In one of the earliest accounts of social distancing in Singapore, a 1901 newspaper report titled “A Case of Plague” tells of a ten-year-old boy who succumbed to plague at a quarantine camp. After the confirmed presence of plague bacteria, the house in which he lived and its adjacent quarters were cleaned and isolated. The remaining residents were sent to a quarantine station on St. John’s Island.

Popularly referred to as quarantine, this practice can be traced back to as early as 600CE. It gained currency during the plague epidemic in 1348 in Venice, during which ships carrying cargo and travellers to the major seaport in Italy were detained in the lagoon for forty days.

This practice of distancing, for the most part, was abolished with the production of antibiotics and vaccines. Recent outbreaks such as SARS and COVID-19, however, have necessitated new modes of distancing and quarantining being adopted to protect both the individual and collective body.

 

This section examines three images related to the quarantine practices on St John’s Island.

Drawing titled "St John's Islands in the Straits of Singapore,
bearing NW distance about four miles"

Except for its detailed caption, this impressionistic image does not reveal much. A closer look reveals the ships in the foreground, which likely received much attention upon their arrival to Singapore in the early 19th century. Travelling from faraway places, the ships and their passengers were often carriers of infectious diseases, and ports functioned as control zones to restrict the influx of such illnesses.

Captain James Brown | Early 19th century | Wash on paper | 22.5 x 29.5cm | HP-0070

A cholera outbreak in the 1870s led to the building of an attap-roofed lazaretto (quarantine station) on St John’s Island in 1874. That same year, the British ship the SS Milton arrived at the island with some 1,300 cholera-stricken Chinese coolies on board. St John’s Island soon gained a reputation as a quarantining station, which expanded in terms of facilities and personnel. By 1930, the facilities on the island were used to screen both immigrants and pilgrims returning from Mecca. The island later became home to an opium treatment centre (1955−1975), where patients received treatment and rehabilitation, and were trained in several skills to help them re-integrate into society.

 

Postcard titled “St John’s Island”, Singapore

This coloured postcard shows immigrants with their belongings at the port on St John’s Island. From the 1900s, thousands of passengers and crew members passed through the island each year, where they were screened, tested, quarantined and treated before being sent to Singapore.

c1908 | Hand-coloured postcard | 13.6 x 8.9cm | XXXX-00384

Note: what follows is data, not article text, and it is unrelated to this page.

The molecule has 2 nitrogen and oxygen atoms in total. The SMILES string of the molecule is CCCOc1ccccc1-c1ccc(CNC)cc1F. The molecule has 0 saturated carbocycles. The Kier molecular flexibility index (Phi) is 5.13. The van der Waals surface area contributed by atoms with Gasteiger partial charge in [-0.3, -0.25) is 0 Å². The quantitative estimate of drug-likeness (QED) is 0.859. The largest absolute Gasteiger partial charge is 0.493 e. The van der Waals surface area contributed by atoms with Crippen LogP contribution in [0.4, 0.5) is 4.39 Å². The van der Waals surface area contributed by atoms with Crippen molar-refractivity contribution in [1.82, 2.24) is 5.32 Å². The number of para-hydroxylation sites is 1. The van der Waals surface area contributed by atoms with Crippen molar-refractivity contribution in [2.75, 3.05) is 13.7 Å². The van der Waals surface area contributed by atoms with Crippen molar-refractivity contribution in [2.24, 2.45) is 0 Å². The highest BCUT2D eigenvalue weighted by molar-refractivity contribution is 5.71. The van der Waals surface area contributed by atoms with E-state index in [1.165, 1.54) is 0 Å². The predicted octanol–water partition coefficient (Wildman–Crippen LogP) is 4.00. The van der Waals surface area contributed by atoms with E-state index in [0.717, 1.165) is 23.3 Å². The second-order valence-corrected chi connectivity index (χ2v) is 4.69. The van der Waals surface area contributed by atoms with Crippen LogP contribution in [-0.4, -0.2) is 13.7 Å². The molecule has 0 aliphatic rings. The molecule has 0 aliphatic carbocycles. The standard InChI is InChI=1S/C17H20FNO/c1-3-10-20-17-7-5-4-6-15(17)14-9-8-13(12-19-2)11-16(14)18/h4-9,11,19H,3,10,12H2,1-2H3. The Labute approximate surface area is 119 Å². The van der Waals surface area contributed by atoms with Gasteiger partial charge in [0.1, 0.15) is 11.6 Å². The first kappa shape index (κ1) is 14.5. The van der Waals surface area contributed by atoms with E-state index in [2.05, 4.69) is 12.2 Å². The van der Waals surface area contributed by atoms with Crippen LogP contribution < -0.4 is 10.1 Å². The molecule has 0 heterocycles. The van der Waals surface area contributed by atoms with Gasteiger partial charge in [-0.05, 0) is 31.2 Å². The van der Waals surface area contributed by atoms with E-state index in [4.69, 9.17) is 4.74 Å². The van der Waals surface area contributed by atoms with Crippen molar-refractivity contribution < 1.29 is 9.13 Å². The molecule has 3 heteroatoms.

The island was fully equipped as a quarantine station by the 1930s, according to a 1935 account of the extent of work carried out. Even while praising the natural beauty of St John’s Island, a correspondent provides a detailed tour of its medical facilities − modern storehouses containing sulphur used to fumigate ships, muster sheds for changing clothes, and showers for the immigrants. The discarded clothing and belongings went through steam disinfectors for 25 minutes. Some 6,000 people were housed in 22 camps and there were hospitals for treating smallpox, cholera, plague, chickenpox, measles and similar diseases. The island also had a dispensary and a laboratory, with sufficient vaccines stored in cooling chambers. Regular health bulletins provided information on the diseases in various ports. The writer estimates that at the time of writing, some 8 million people had been examined over the past 20 years, and about 2,000 ships were disinfected annually by two dedicated launches fitted with special apparatus to fumigate ships.

 

Petition letter and envelope

This petition letter was drafted and signed (by stamp) by about 150 to 200 representatives of the Singapore Chinese merchant community in 1906. It pays tribute to the significant contributions of Mr Sun Shih Ting, who served as Chinese Consul to Singapore (January 1906 to October 1907), and petitions for the extension of his tenure in Singapore.

1906 | Paper | 26.7 x 13.7cm

Letter | 23.5 x 117cm | 2011-01059-001;

The letter notes that Mr Sun was instrumental in convincing the colonial authorities to abolish the practice of making incoming Chinese migrants strip naked on board the ships for health examinations. The letter also mentions the practice of requiring incoming Chinese migrants to be quarantined at St John's Island.

The petition seems to have been successful, with Mr Sun staying on for about a year before eventually returning to China to attend to the burial of his mother.